I did, as it happened. Swami Rama had agreed to demonstrate some of his yogic powers under rigorous scientific conditions at the Menninger Foundation in America. Amongst a sheaf of publicity releases and propaganda, I found the actual 120-page report produced by the Foundation on its work with the yogi, who had indeed provided conclusive proof of abilities far beyond anything scientists believed possible until then. Wired up to ECGs and other monitoring devices, for example, Swami Rama had first slowed, then stopped his heartbeat entirely for longer than brain-damage and death would result in an average body. A small bird was killed in a vacuum jar, certified dead, and then given to the yogi, who held it in his palms, breathed upon it, soon restoring it to life. He lowered the temperature of his body by some 20 degrees. He made one hand very hot and the other, simultaneously, very cold. In meditation, he dramatically altered his brain waves, and slowed his breathing to one breath a minute. I had read of such feats, and infinitely more spectacular ones, in Yogananda’s book, so they did not amaze me per se; yet to find scientific proof of yogic powers was precisely what I needed at Oxford, where atheism was the norm, and philosophy had become logic, or rather Logical Positivism – which wrestled with issues such as how one could tell a chair existed merely because one could see a chair. Or there was Wittgenstein, whose second magnum opus refuted his first one, and he decided that all problems of philosophy were now purely semantic (which is curiously true, though not in the way he intended: ‘Whereof one does not know, thereof one ought not to speak’). Via the producer, Swami Rama agreed to give a talk for my Society. I made copies of the Menninger report, acquiring much hyperbolic ink in the local media; and then posting up or handing out leaflets announcing the event.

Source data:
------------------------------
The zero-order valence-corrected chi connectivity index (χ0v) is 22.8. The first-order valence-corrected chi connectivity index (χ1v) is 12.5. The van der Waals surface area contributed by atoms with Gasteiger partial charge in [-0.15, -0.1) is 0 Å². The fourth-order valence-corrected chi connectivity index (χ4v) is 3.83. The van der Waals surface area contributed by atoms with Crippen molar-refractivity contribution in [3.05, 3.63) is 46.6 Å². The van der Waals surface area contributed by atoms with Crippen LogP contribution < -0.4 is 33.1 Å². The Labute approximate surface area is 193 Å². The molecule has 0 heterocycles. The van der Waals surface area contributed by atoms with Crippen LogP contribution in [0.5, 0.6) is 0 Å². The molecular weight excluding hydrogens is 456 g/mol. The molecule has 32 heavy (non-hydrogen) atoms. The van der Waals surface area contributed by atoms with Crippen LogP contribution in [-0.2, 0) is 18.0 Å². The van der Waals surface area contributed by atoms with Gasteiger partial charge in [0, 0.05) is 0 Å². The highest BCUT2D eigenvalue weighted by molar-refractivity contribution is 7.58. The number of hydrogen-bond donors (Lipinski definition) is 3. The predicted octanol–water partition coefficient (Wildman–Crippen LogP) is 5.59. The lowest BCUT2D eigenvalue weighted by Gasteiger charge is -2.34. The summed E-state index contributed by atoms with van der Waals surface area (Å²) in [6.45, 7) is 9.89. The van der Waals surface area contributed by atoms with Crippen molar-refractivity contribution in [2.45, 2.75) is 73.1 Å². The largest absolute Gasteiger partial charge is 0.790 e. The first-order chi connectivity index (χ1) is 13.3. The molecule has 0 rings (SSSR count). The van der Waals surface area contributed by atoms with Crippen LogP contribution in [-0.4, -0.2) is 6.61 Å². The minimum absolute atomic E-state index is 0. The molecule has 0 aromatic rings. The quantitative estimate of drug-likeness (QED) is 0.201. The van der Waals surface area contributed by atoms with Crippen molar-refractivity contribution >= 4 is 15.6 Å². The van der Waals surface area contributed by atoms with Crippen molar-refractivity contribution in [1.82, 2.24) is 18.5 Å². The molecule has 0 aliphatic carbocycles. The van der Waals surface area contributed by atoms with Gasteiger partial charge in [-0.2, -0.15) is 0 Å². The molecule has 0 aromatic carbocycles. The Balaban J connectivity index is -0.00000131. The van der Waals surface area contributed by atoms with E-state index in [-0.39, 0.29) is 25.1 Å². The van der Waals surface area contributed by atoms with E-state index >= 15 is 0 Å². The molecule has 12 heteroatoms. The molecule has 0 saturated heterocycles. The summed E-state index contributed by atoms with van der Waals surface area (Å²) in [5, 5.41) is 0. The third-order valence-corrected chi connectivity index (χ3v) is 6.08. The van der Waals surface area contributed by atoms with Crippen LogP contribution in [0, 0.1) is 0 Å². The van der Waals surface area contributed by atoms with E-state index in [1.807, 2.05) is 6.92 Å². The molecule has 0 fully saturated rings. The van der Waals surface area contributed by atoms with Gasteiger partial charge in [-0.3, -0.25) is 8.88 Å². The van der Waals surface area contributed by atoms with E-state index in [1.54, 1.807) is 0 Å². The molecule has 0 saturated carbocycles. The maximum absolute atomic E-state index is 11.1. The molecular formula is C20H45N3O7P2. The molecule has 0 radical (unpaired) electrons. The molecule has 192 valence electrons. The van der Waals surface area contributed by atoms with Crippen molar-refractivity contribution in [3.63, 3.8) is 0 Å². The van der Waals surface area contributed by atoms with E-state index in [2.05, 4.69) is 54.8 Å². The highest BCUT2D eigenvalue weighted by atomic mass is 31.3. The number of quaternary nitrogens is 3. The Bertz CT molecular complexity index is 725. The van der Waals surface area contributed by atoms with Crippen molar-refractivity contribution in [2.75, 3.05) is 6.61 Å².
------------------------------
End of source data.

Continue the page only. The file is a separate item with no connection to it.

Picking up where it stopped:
The producer arrived with yogi and a woman in an opulently-restored Rolls-Royce from the thirties. Swami Rama wore Christ-like robes of white raw silk; but although his face shone, there was something unpleasant in his eyes. Greed, as it turned out. The hall was packed, and the Buddhist Society suddenly acquired many members. But the yogi’s talk struck me as lack-lustre, uninformative, repetitive, and mostly concerned with a need for all to visit his ashrams and learn meditation – which anyone can learn in five minutes. Practising it twice daily for at least 30 minutes is the hard part – and no one can teach you that. But people expect the magic bullet, the trick that brings enlightenment in a pill, like LSD, but permanent. In his masterpiece, Cutting Through Spiritual Materialism, Chogyam Trungpa Rimpoche describes how westerners who turn to spirituality treat it in the same manner they applied to material pursuits. If they do this or that, they expect rewards, benefits, praise. They confuse material things, such as clothing, diet, yoga, and so forth, with spirituality, viewing those who act differently as inherently not spiritual. The highest spiritual leader to leave Tibet – the Dalai Lama being more of a temporal authority – Trungpa decided to rid his first western students of their misconceptions. He held one of his first gatherings in a bar, where he arrived wearing a western business suit, not his traditional robes, and drank scotch while talking. The students were in their Indian clothes and beads, many with sadhu dreadlocks. They were shocked, of course; but such was the power of his teaching, his mind razor-sharp, that his point was soon driven home, and everyone abandoned the trappings of another culture for ones of their own, learning that what one ate or drank had no bearing on spirituality, which solely concerned constant awareness of one’s actions, thoughts, character, and the compassionate love for all emanating from the heart. Thus, meditation was not something one did for a set time each day, like exercise; it was a state of awareness to be maintained all the time, not requiring special postures, nor precluded by work or any other activity. Reading something like Yoga Journal, I used to get the impression that there were spiritual shoes, chairs, décor, etc, much as New Yorker ads imply that serious readers or intellectuals must own special book props for bed-reading, with special lights, considerate of the sleeping partner. Both magazines have ads for vacations suited to like-minded people, places unknown to the hoi polloi. It is true that retreats featuring daily 14-hour meditations, and meetings with a genuine master, can be helpful in deepening one’s technique, understanding, and dealing with specific problems. But you still have to return to your world; and only the teachings of a fully self-realized master or guru – someone who knows rather than repeats scriptures – is of any genuine value. The obsession with a vegetarian diet displayed by many spiritual organizations is a misunderstanding of ancient Vedic dietary rules, in which only Brahmins are required to be vegetarian, because their lives were sedentary, involved in lengthy meditations, as were sadhus or reclusive yogis. It has nothing to do with killing animals. The Ayur Veda, the world’s oldest medical text, like ancient Chinese culinary books, regards food or diet as medicine – an idea currently enjoying resurgence, regards food or diet as medicine – an idea currently enjoying resurgence. Ayurvedic medicine defines various physical types, with qualities applying to all things, and known in Sanskrit as gunas.To simplify, there is rajas (active, fiery, aggressive), tamas (slow, lethargic, lazy), and sattvas (pure, untainted, sensitive). The average person needs these gunas to be brought into balance, for he or she will require something of each quality during everyday life, therefore someone with an excess of, say, tamas, ought to avoid certain foods and eat more of others, to restore balance. Only the sattvic person, providing they are solely engaged in meditation, etc, will be required to eat a pure vegetarian diet, without peppers, or any other rajasic or tamasic foods or spices. The specifics are outlined in extraordinary detail, along with the healing properties of countless plants, flowers, and herbs. Only the khshatriya, or warrior caste, is mandated to eat meat, which is highly rajasic and necessary for anyone engaged in much physical activity. As the caste system evolved from being a description of differing human abilities, compared with parts of the human body, into a rigid class system, where birth determined destiny, the Brahmins established themselves as the highest caste (when the original system was equal rule by priest and prince), thus making vegetarianism an elite diet. They also made the cow sacred, since it provided their main source of protein, as milk or curds. To this day, beef is not eaten in India by anyone. Veganism is a modern fad, existing only in the west, and based upon the fallacy that any food derived from a living creature is abuse of that creature. Even honey is stealing from bees, and  watching films is abusing cows, since celluloid is made from hooves. People can, of course, eat whatever they wish, but diets tried and tested over millennia strike me as more sensible than ones probably not providing proper nutrition. Ancient cultures all agreed that domesticated animals ought to be treated humanely, and all animals killed in a painless manner. Only the corporate farm introduced abuse and cruelty, treating animals like manufactures. An awareness of nature shows that it devours itself, and everything ends up as food – including us. Is an owl wicked for killing a mouse? Homo sapiens was probably always a predatory omnivore, wisely avoiding certain creatures for reasons of hygiene that must have been instinctive long before religions made them laws.